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  2. I'm happy to have discovered your blog. I have lots of wild violets in my orchard. I'll definitely crystalize some flowers soon...thanks.

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  3. It certainly seems as if you have quickly developed an expanded comfort zone.

    Lee

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  4. These are beautiful David! Ok, when I finally get hitched (need to find the fella first), I think I know who I want to bake and decorate the cake! ;-)

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  5. Paula - I once (prior to havin the garden) bought some very expensive edible flowers only to have them look horribly wilt on the plate. I am planning on trying different herbs for fun - will keep you posted!

    Karen - glad you found Cocoa and Lavender! Have fun with your violets!

    Lee - I have been having SO much fun with the lens - thank you so much!

    Karin - keep us posted! Maybe one of your new neighbors in Oregon will be THE one!

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  6. So pretty! Love the arial shot of the jar -- I'd hang it on my wall. I will be doing this with my mint leaves very soon.

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  7. Valentina - I especially love the mint leaves! So tasty, AND so pretty!

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  8. David, these photographs are so, so beautiful. You definitely have an eye for photography and well done with the crystallised flowers. So gorgeous (and delicious too!). I bought some edible flowers recently from a market... mostly violets and a few others. Over AU$9.00 for one tiny box! They lasted fine (whew!)and looked beautiful throughout the whole champagne breakfast I'd planned but I'd love to grow my own. We only have a tiny balcony at present but you've inspired me to buy some pot plants! How did you learn which flowers were edible? Thanks for being an artistic inspiration, as always. Wish we could be cooking neighbours!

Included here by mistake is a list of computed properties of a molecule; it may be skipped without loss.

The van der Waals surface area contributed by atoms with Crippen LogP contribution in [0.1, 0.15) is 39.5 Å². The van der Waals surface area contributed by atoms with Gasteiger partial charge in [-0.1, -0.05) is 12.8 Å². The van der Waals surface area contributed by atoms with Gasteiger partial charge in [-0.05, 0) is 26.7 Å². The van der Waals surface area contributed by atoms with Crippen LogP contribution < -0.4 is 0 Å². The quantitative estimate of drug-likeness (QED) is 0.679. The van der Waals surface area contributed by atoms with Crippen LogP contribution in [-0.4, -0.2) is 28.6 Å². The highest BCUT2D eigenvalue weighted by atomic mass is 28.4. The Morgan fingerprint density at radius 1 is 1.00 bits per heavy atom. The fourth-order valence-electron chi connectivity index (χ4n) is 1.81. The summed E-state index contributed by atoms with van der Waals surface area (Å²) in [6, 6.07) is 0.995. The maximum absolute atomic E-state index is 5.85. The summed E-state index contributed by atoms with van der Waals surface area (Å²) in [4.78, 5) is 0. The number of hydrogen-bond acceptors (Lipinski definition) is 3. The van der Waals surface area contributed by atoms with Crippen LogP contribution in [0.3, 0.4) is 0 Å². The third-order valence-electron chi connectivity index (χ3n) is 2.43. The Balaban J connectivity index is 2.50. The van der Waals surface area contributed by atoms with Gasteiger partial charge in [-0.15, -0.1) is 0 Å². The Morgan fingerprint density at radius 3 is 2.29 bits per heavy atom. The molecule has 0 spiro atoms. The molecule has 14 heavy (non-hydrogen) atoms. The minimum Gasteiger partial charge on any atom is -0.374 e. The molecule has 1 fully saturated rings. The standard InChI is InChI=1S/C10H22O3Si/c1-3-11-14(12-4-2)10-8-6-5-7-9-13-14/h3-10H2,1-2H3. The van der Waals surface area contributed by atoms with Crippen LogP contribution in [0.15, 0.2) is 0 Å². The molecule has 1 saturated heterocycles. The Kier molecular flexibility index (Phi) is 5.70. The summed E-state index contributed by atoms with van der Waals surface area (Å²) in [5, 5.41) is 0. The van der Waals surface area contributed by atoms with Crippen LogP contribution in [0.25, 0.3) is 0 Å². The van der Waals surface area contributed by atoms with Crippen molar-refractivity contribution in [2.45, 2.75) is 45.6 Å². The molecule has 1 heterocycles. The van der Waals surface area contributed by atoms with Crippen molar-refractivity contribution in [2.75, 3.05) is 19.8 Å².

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  9. Wow! We just had a dessert tonight that was adorned with a oouple of candied violets. We went to The Black Trumpet in Portsmouth, NH and had a most memorable meal.

    Now, I know how to crystalize them myself!

    Thanks for a terrific post!

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  10. It would be so fun to be cooking neighbors, Laura! Someday I even dream of a trip around the world just so that I can cook and share a meal with all my blog friends around the globe. I would get mighty fat in Australia, I think. We grow most of these herbs and flowers in pots, so I think you will be in good shape if you take that route!

    Susan, when we next plan your back garden, we will make sure that you include many flowers for crystallizing! The Black trumpet sounds like my kind of place!

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  11. Simply gorgeous.
    I've always wanted to try this!

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  12. Thanks, Colette! You really need try this - it is so easy!

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  13. What a nice informative post...I would love to make these with herbs they look lovely!!Thanks:)

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  14. Thanks, Malli! Glad you enjoyed the post - and thanks for stopping by Cocoa & Lavender!

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  15. David
    Those are just so pretty. You have out done Martha.

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  16. Thanks, Sophia! I can't decide weather Martha would be pleased or annoyed... :)

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  17. I've never really thought to crystallise flowers, but now that I've seen your gorgeous photo's I'm thinking what I could do when I see some blooms!

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  18. John - it's worth all the 'oohs and ahs' when people find out you crystallized your own!

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Thank you for taking the time to leave me a note - I really appreciate hearing from you and welcome any ideas you may have for future posts, too. Happy Cooking!